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Wage Theft and the Attack on American Values

David Callahan

It's no secret that many large employers pay near-poverty wages even as they rake in record profits. They get away with this thanks to a weak labor market and even weaker unions, which now speak for less than 8 percent of private sector workers.

But what's less known is that things are even worse than they look for low-wage workers, given the prevalence of wage theft among employers at the lower end. Wage theft takes many forms -- from a manager at a retail store manipulating computerized time sheets to cheat workers, to refusing to pay the minimum wage or overtime, to a plain old fashioned refusal to pay, period, after work is completed.

All this is infuriating and deeply unfair to workers already living on the margins -- and it happens every day. According to a groundbreaking survey in New York City a few years ago conducted by Annette Bernhardt and others at National Employment Law Project (NELP) 

21 percent of workers in our sample were paid less than the legally required minimum wage in the previous workweek. These minimum wage violations were not trivial in magnitude: 51 percent of workers were ƒƒunderpaid by more than $1 per hour...More than one-third of our respondents had worked more than 40 hours during the previous week. Of those, 77 percent were not paid the legally required overtime rate by their employer. Like minimum wage violations, overtime violations were substantial in magnitude.

And the list of violations exposed in the study went on.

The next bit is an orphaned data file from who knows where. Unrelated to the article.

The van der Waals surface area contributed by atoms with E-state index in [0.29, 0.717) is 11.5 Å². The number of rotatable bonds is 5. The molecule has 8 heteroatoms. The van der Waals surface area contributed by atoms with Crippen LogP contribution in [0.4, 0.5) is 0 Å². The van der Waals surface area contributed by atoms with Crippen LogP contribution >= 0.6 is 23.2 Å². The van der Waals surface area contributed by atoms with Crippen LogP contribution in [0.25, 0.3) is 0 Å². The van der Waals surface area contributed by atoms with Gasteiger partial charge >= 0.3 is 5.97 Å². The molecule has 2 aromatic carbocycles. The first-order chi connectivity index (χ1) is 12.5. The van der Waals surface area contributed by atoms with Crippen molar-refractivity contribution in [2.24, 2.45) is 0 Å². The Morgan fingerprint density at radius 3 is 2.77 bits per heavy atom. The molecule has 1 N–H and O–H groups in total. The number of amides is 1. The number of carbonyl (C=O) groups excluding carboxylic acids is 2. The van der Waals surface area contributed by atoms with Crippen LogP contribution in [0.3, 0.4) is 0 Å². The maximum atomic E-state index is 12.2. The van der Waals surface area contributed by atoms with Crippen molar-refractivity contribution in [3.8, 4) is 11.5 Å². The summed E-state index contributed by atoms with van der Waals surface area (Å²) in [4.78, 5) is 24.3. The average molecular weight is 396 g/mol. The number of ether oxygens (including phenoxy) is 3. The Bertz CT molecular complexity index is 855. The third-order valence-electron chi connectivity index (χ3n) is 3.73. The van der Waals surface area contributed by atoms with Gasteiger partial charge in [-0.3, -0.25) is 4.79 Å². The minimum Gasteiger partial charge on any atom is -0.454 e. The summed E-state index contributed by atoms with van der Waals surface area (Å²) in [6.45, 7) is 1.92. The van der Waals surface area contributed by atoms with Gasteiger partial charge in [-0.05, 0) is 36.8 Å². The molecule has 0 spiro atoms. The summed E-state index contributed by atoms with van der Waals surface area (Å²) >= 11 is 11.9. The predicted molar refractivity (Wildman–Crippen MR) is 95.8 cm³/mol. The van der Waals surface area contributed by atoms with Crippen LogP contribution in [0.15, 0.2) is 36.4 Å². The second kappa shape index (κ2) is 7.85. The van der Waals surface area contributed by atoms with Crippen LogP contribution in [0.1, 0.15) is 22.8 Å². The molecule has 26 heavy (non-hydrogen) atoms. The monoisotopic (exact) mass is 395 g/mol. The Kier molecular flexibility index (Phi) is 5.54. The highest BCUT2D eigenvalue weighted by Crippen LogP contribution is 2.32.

Few values are more revered in U.S. society than work. Hard work is said to be the secret to individual success and a ticket to the American dream.

So you'd  think that our government would spare no resources to defend that value. But the opposite has been largely true in recent decades, as the U.S. Department of Labor and their state and local counterparts have been consistently denied the resources to ensure that workers are paid what they are owed, with workplace inspectors hopelessly falling hopelessly behind the curve. For employers, the signals -- until recently -- have been clear: You can get with almost anything when it comes to labor laws.

Groups like Interfaith Worker Justice (led by Kim Bobo) and NELP have been trying to stop wage theft for years, and have succeeded in passing anti-wage theft laws in several places, including New York State. But the problem remains overwhelming in its scope.

New figures released by employment law firm Seyfarth Shaw show just how overwhelming -- but also that more action is being take to crack down on wage theft. So far this year, a record number of lawsuits have been filed against employers under the Fair Labor Standards Act (FLSA), which covers wage and hour provisions, with 7,064 filed so far this year. That's an increase from 7,006 filed for all of 2011 and only 2,035 cases filed a decade ago.

FLSA Wage and Hour Lawsuits, 1993 - 2012

The uptick in lawsuits is promising. But the basic problem remains: Government doesn't have the muscle to enforce basic labor laws.

This is a yet another example of how attacking the public sector undermines American values. In the name of ceding more power back to individuals and protecting liberty, a downsized government -- in this instance, anyway -- produces the exact opposite result: Individuals find they are less able to empower themselves through hard work and are denied one of the most basic freedoms there is: a fair return on their labor.